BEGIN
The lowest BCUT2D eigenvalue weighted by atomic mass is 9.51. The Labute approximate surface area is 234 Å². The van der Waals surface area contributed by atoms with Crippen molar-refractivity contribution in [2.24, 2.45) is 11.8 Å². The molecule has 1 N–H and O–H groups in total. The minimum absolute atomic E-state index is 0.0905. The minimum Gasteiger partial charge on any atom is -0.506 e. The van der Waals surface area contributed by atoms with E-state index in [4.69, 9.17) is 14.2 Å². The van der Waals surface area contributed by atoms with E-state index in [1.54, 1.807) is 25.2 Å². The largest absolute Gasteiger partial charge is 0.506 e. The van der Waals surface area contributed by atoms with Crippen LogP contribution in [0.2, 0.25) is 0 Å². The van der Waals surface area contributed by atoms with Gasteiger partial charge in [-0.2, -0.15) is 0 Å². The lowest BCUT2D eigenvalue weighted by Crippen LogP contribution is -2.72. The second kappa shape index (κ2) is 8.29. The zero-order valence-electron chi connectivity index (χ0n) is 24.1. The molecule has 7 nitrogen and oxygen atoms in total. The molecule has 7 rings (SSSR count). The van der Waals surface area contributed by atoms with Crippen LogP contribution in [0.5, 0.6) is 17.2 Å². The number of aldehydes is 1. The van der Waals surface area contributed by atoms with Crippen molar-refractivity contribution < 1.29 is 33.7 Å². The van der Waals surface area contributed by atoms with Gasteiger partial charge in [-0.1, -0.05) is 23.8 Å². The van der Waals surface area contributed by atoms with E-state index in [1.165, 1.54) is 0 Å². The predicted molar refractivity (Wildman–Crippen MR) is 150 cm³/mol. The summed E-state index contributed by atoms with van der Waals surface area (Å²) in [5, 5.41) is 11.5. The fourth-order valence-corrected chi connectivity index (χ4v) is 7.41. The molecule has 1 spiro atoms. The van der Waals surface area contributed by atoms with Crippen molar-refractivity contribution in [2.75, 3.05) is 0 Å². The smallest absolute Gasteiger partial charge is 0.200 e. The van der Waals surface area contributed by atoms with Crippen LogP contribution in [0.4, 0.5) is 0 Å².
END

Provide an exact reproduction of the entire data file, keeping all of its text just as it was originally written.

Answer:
The lowest BCUT2D eigenvalue weighted by atomic mass is 9.51. The Labute approximate surface area is 234 Å². The van der Waals surface area contributed by atoms with Crippen molar-refractivity contribution in [2.24, 2.45) is 11.8 Å². The molecule has 1 N–H and O–H groups in total. The minimum absolute atomic E-state index is 0.0905. The minimum Gasteiger partial charge on any atom is -0.506 e. The van der Waals surface area contributed by atoms with E-state index in [4.69, 9.17) is 14.2 Å². The van der Waals surface area contributed by atoms with E-state index in [1.54, 1.807) is 25.2 Å². The largest absolute Gasteiger partial charge is 0.506 e. The van der Waals surface area contributed by atoms with Crippen LogP contribution in [0.2, 0.25) is 0 Å². The van der Waals surface area contributed by atoms with Gasteiger partial charge in [-0.2, -0.15) is 0 Å². The lowest BCUT2D eigenvalue weighted by Crippen LogP contribution is -2.72. The second kappa shape index (κ2) is 8.29. The zero-order valence-electron chi connectivity index (χ0n) is 24.1. The molecule has 7 nitrogen and oxygen atoms in total. The molecule has 7 rings (SSSR count). The van der Waals surface area contributed by atoms with Crippen LogP contribution in [0.5, 0.6) is 17.2 Å². The number of aldehydes is 1. The van der Waals surface area contributed by atoms with Crippen molar-refractivity contribution < 1.29 is 33.7 Å². The van der Waals surface area contributed by atoms with Gasteiger partial charge in [-0.1, -0.05) is 23.8 Å². The van der Waals surface area contributed by atoms with E-state index in [1.165, 1.54) is 0 Å². The predicted molar refractivity (Wildman–Crippen MR) is 150 cm³/mol. The summed E-state index contributed by atoms with van der Waals surface area (Å²) in [5, 5.41) is 11.5. The fourth-order valence-corrected chi connectivity index (χ4v) is 7.41. The molecule has 1 spiro atoms. The van der Waals surface area contributed by atoms with Crippen molar-refractivity contribution in [2.75, 3.05) is 0 Å². The smallest absolute Gasteiger partial charge is 0.200 e. The van der Waals surface area contributed by atoms with Crippen LogP contribution in [0.4, 0.5) is 0 Å².